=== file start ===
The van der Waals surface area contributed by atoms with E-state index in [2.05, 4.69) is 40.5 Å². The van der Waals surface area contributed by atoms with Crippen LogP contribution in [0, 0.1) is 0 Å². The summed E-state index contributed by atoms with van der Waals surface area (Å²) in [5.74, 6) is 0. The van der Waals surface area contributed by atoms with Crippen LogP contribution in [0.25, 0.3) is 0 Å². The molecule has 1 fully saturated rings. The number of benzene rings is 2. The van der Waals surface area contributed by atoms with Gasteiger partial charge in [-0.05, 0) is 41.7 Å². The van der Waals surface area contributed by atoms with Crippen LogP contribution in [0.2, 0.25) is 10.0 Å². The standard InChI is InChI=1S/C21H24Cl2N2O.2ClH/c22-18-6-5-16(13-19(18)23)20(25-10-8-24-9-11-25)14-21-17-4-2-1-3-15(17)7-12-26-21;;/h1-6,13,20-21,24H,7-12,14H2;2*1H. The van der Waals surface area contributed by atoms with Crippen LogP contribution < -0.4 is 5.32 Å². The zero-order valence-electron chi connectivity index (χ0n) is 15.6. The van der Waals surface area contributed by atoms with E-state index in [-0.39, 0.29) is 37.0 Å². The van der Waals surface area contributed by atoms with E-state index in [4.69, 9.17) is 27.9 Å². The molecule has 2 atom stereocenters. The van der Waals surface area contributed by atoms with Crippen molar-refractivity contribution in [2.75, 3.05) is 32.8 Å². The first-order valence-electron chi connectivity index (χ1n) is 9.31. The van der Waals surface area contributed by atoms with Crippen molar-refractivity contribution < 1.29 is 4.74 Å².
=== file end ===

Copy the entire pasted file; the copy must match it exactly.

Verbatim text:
The van der Waals surface area contributed by atoms with E-state index in [2.05, 4.69) is 40.5 Å². The van der Waals surface area contributed by atoms with Crippen LogP contribution in [0, 0.1) is 0 Å². The summed E-state index contributed by atoms with van der Waals surface area (Å²) in [5.74, 6) is 0. The van der Waals surface area contributed by atoms with Crippen LogP contribution in [0.25, 0.3) is 0 Å². The molecule has 1 fully saturated rings. The number of benzene rings is 2. The van der Waals surface area contributed by atoms with Gasteiger partial charge in [-0.05, 0) is 41.7 Å². The van der Waals surface area contributed by atoms with Crippen LogP contribution in [0.2, 0.25) is 10.0 Å². The standard InChI is InChI=1S/C21H24Cl2N2O.2ClH/c22-18-6-5-16(13-19(18)23)20(25-10-8-24-9-11-25)14-21-17-4-2-1-3-15(17)7-12-26-21;;/h1-6,13,20-21,24H,7-12,14H2;2*1H. The van der Waals surface area contributed by atoms with Crippen LogP contribution < -0.4 is 5.32 Å². The zero-order valence-electron chi connectivity index (χ0n) is 15.6. The van der Waals surface area contributed by atoms with E-state index in [-0.39, 0.29) is 37.0 Å². The van der Waals surface area contributed by atoms with E-state index in [4.69, 9.17) is 27.9 Å². The molecule has 2 atom stereocenters. The van der Waals surface area contributed by atoms with Crippen molar-refractivity contribution in [2.75, 3.05) is 32.8 Å². The first-order valence-electron chi connectivity index (χ1n) is 9.31. The van der Waals surface area contributed by atoms with Crippen molar-refractivity contribution < 1.29 is 4.74 Å².